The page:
– Procrastination or otherwise not following through on class responsibilities. As an adult in university, you are expected to take responsibility for your success. Your academic performance affects your achievement and reputation. That requires that in a timely manner you consistently follow through on obligations.
– Overloading oneself or not making good use of time. To help on this issue, prepare a written schedule at the start of each term. It should lay out what you will be doing throughout each day, every week. Mark off the time that you will spend in each class, doing homework, other studying, and anything else that you need to care for. If you spend lots of time on social media (as students everywhere are seen doing), ask yourself, How is that helping me earn a university degree with an impressive academic record? How is it improving my understanding of important things that can positively impact my career plans?
– Ineffective study habits. Not all study methods are equally effective. Just because a certain approach to studying works for one student does not guarantee the same level of success if used by someone else. Even the same student may find that different methods of studying are needed from one class/subject to another. Keep an open mind. Look for workshops on how to improve in learning, studying, and remembering, but do not make the mistake of treating your education as essentially about memorization. You might also try the online course Learning How to Learn: Powerful mental tools to help you master tough subjects.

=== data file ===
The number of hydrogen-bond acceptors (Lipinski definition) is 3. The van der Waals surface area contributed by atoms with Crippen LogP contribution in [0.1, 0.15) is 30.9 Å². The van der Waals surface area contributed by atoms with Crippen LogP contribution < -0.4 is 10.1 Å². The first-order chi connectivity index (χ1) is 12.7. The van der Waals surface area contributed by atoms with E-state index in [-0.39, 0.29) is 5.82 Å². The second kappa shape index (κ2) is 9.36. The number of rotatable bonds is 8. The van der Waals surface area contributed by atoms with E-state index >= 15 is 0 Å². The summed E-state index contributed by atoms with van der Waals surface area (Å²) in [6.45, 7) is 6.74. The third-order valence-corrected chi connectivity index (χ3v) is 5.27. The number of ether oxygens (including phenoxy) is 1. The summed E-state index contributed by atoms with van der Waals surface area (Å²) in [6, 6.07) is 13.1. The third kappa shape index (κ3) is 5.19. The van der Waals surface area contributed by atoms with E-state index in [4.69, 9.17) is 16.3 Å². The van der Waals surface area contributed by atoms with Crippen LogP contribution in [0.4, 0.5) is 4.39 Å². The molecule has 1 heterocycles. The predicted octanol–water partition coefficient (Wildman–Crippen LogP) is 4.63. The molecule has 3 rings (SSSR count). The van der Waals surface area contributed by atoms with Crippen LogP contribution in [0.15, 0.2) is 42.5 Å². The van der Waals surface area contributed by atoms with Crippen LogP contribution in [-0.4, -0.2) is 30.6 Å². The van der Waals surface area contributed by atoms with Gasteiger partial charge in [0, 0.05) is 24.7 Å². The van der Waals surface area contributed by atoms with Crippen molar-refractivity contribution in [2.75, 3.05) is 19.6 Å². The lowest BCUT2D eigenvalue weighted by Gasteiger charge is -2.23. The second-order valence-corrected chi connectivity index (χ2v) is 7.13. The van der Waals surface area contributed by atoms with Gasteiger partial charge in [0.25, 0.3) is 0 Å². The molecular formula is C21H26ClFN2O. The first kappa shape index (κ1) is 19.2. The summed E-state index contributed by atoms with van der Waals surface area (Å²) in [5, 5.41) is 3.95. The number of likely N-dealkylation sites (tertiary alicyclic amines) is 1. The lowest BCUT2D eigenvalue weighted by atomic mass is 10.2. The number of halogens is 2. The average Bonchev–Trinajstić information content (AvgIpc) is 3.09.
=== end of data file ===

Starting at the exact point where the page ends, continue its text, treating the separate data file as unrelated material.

– Low personal motivation. Normally people do not enter competitions unless they want to win, but what influences the order in which people complete the activities? One component is individual motivation. Few people are willing to do everything possible to succeed (while remaining honest throughout). They might say they want to win, but they acknowledge that there was more they could have done to perform better if they lose. You can only do your best at anything, but the question to always ask yourself is, Did I really do the absolute best that I was capable of?
Dissatisfaction with a Grade
When the final grade that you receive in a class is not to your liking, it is an unpleasant position to be in, and you might be quite unhappy about it. Before you react, though, think carefully about what you are displeased about or who with. Do you bear any responsibility for the poor grade? If so, acknowledge it. If you think there was an error in computation, promptly contact the faculty member or teaching assistant. Be professional in the manner of your approach. Reference: UC San Diego Academic Senate Regulation 502.